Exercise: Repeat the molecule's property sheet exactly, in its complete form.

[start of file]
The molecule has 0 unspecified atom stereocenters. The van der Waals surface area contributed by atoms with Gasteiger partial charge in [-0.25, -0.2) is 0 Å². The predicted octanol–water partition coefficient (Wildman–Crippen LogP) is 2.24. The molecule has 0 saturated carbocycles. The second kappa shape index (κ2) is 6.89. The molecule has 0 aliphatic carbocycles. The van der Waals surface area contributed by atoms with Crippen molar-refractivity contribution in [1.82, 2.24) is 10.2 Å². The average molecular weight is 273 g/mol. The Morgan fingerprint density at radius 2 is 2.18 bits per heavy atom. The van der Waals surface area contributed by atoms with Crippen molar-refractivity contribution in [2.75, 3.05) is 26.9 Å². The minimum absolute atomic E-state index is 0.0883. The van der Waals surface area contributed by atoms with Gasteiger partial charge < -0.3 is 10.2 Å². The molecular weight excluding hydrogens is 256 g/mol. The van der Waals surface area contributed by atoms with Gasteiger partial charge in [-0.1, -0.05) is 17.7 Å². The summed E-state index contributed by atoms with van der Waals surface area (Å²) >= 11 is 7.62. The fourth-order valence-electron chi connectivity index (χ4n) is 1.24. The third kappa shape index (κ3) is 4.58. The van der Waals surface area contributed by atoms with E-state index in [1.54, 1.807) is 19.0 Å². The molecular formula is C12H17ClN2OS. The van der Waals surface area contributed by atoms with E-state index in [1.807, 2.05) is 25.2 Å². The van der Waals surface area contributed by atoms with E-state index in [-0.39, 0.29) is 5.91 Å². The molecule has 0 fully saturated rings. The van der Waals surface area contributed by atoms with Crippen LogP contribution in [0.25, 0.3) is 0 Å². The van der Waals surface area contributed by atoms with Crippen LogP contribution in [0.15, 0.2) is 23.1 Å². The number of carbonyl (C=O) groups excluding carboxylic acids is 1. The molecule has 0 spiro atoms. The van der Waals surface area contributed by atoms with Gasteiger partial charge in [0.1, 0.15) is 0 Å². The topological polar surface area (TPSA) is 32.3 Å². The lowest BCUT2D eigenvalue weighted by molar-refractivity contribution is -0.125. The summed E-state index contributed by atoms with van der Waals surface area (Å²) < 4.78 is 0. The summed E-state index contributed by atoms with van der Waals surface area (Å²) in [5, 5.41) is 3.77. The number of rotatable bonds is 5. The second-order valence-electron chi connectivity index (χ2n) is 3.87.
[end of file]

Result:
The molecule has 0 unspecified atom stereocenters. The van der Waals surface area contributed by atoms with Gasteiger partial charge in [-0.25, -0.2) is 0 Å². The predicted octanol–water partition coefficient (Wildman–Crippen LogP) is 2.24. The molecule has 0 saturated carbocycles. The second kappa shape index (κ2) is 6.89. The molecule has 0 aliphatic carbocycles. The van der Waals surface area contributed by atoms with Crippen molar-refractivity contribution in [1.82, 2.24) is 10.2 Å². The average molecular weight is 273 g/mol. The Morgan fingerprint density at radius 2 is 2.18 bits per heavy atom. The van der Waals surface area contributed by atoms with Crippen molar-refractivity contribution in [2.75, 3.05) is 26.9 Å². The minimum absolute atomic E-state index is 0.0883. The van der Waals surface area contributed by atoms with Gasteiger partial charge < -0.3 is 10.2 Å². The molecular weight excluding hydrogens is 256 g/mol. The van der Waals surface area contributed by atoms with Gasteiger partial charge in [-0.1, -0.05) is 17.7 Å². The summed E-state index contributed by atoms with van der Waals surface area (Å²) >= 11 is 7.62. The fourth-order valence-electron chi connectivity index (χ4n) is 1.24. The third kappa shape index (κ3) is 4.58. The van der Waals surface area contributed by atoms with E-state index in [1.54, 1.807) is 19.0 Å². The molecular formula is C12H17ClN2OS. The van der Waals surface area contributed by atoms with E-state index in [1.807, 2.05) is 25.2 Å². The van der Waals surface area contributed by atoms with E-state index in [-0.39, 0.29) is 5.91 Å². The molecule has 0 fully saturated rings. The van der Waals surface area contributed by atoms with Crippen LogP contribution in [0.25, 0.3) is 0 Å². The van der Waals surface area contributed by atoms with Crippen LogP contribution in [0.15, 0.2) is 23.1 Å². The number of carbonyl (C=O) groups excluding carboxylic acids is 1. The molecule has 0 spiro atoms. The van der Waals surface area contributed by atoms with Gasteiger partial charge in [0.1, 0.15) is 0 Å². The topological polar surface area (TPSA) is 32.3 Å². The lowest BCUT2D eigenvalue weighted by molar-refractivity contribution is -0.125. The summed E-state index contributed by atoms with van der Waals surface area (Å²) < 4.78 is 0. The summed E-state index contributed by atoms with van der Waals surface area (Å²) in [5, 5.41) is 3.77. The number of rotatable bonds is 5. The second-order valence-electron chi connectivity index (χ2n) is 3.87.